Friday, October 26, 2012

A Traditional Korean Wedding

Last weekend, Tyler and I had the once-in-a-lifetime opportunity to witness a Korean wedding. Sessy, our English friend who we met at the EPIK orientation, got married to Myung Seo. The two met in Korea through mutual friends several years ago. Sharing with them in their momentous day was so special and certainly something we will never forget. 

The event was held at the Chungnyeolsa Shrine, a gorgeous and ornate edifice that was set atop a high platform overlooking beautifully kept grounds below of trees, foliage, and koi ponds. We found Sessy and Myung Seo taking pictures in these picturesque surroundings when we arrived about an hour before the wedding began. 

Sessy and Myung Seo chose to have a very traditional Korean wedding. Many Koreans nowadays choose to have a Korean/Western hybrid wedding or just a Western wedding all the way around. It's very uncommon, so my co-teachers said, to see a strictly traditional Korean wedding anymore. Sessy and Myung Seo wore traditional, brightly colored hanboks. After the wedding, Sessy told us, "I was sweating like crazy because I had five bloody layers on!" Despite the sweating, I think that both the bride and the groom looked absolutely stunning. 

Another thing that made this wedding particularly special was that Sessy and Myung Seo had invited Tyler to be in the wedding! Tyler got to be a part of the wedding parade, or Ch'inyoung. He was the official pink-robe-wearing umbrella holder. He looked so pretty! 

Tyler actually lucked out with his position as the umbrella carrier. Two of our other friends who Sessy and Myung Seo invited to be a part of the wedding parade had to carry the groom and the bride into the ceremony. A picture of the entire wedding party is shown below. Aren't they cute? 

The ceremony itself was very complex and packed with Confucian rituals. I should have researched Korean weddings before I came, because for me, it was all just confusion rituals. Bad pun. Anyhow, after the ceremony, I read up on the different parts of the wedding and everything became much clearer. The first thing that happened was that Myung Seo was handed a little wooden goose. Apparently, this is called Jeonanrye and is a very important marriage symbol. Myung Seo placed the wooden goose on the ceremony table before the bride was carried in.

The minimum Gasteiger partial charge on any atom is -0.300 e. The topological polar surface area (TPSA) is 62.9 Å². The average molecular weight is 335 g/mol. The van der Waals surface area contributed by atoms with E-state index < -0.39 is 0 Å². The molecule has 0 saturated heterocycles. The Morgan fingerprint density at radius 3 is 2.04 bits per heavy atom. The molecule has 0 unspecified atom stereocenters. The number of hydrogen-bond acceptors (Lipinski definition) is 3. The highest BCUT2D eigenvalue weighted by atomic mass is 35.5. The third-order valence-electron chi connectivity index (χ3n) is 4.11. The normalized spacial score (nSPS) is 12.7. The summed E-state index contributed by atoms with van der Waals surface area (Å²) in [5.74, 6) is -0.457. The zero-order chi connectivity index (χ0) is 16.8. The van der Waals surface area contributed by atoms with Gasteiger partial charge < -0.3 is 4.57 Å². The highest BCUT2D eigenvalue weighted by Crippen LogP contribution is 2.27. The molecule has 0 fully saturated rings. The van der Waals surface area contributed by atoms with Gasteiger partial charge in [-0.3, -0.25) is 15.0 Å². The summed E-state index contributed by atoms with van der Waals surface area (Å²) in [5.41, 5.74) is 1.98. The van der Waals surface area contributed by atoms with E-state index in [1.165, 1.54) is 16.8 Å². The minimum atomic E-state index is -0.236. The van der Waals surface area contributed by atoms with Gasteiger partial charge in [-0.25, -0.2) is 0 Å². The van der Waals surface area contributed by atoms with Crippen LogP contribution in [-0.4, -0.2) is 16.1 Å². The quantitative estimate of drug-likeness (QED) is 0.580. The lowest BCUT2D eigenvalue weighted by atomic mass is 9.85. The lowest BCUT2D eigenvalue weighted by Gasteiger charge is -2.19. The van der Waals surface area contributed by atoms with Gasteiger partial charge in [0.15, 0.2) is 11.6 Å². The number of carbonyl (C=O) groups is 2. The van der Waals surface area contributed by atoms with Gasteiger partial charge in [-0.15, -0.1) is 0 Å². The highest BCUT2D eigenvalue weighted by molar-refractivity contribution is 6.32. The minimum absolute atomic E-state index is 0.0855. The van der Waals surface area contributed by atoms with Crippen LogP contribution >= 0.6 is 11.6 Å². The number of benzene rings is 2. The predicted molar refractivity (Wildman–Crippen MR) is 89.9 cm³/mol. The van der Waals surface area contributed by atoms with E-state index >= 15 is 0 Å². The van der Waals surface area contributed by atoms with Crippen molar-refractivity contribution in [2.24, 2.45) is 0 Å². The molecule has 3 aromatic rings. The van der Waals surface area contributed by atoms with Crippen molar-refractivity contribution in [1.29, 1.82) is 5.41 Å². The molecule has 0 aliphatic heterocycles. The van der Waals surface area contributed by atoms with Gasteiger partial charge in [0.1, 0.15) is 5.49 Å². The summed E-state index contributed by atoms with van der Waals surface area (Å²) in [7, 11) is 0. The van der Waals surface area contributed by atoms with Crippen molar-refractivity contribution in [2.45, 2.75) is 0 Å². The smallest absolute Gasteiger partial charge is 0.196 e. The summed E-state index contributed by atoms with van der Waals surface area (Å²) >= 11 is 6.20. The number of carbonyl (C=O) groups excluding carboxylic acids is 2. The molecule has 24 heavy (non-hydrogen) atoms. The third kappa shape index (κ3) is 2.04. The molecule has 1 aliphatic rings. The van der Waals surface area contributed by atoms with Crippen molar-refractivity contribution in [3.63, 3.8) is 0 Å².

Next, Sessy was carried into the ceremony.

After both the bride and the groom were situated beside the wedding table, a series of bowing took place. This is called Gyobaerye. The attendants of the bride and groom helped them bow at the appropriate times. 

Next, Sessy and Myung Seo drank from two halves of a gourd (Hapgeunrye). The drinking signified the destiny of the new husband and wife and their harmony together. Drinking out of two halves of a gourd symbolized that they each make up one half and only be considered whole when they are together. 

At the end of the ceremony, Myung Seo carried Sessy out on his back! Apparently, this is not a Korean tradition and neither Myung Seo nor Sessy knew that they would be instructed to do this! 

After the ceremony ended, the bride and groom took more pictures with their extended families. 

After photos were finished, all of the guests went to a nearby Korean restaurant to have a traditional Korean lunch. We had plenty of delicious food, shared between guests at each table, and an unlimited supply of soju and wine! 

We had such a memorable experience at Sessy and Myung Seo's wedding and were so lucky to be a part of their day. We are looking forward to many adventures ahead with this wonderful couple! 


  1. This blog about our wedding is truly breathtaking Natalie. We haven’t had the opportunity to get on-line of late, as you can imagine, so to read this was beyond doubt overwhelming, thoughtful and kind. Thank you so much. We will be printing this out, along with organising photo albums and little mementos.

    We need a little bit of time to recuperate, but as soon as we’re good to go, we’ll be in touch to do something great together.

    Stay well until then and give Tyler a big hug from us both for doing such a great job on the day!

    Much love and hugs.

  2. What a great experience you had! Actually, most Korean weddings are combined with western and traditional ceremony. Normally, western ceremony is first and then we move to other place in the same venue for traditional ceremony. piggy bagging is common after ceremony, but don't know why. Yes, Tyler looks pretty in pink hanbok. Natalie, you should try some colorful hanbok. tons of colors you can choose from.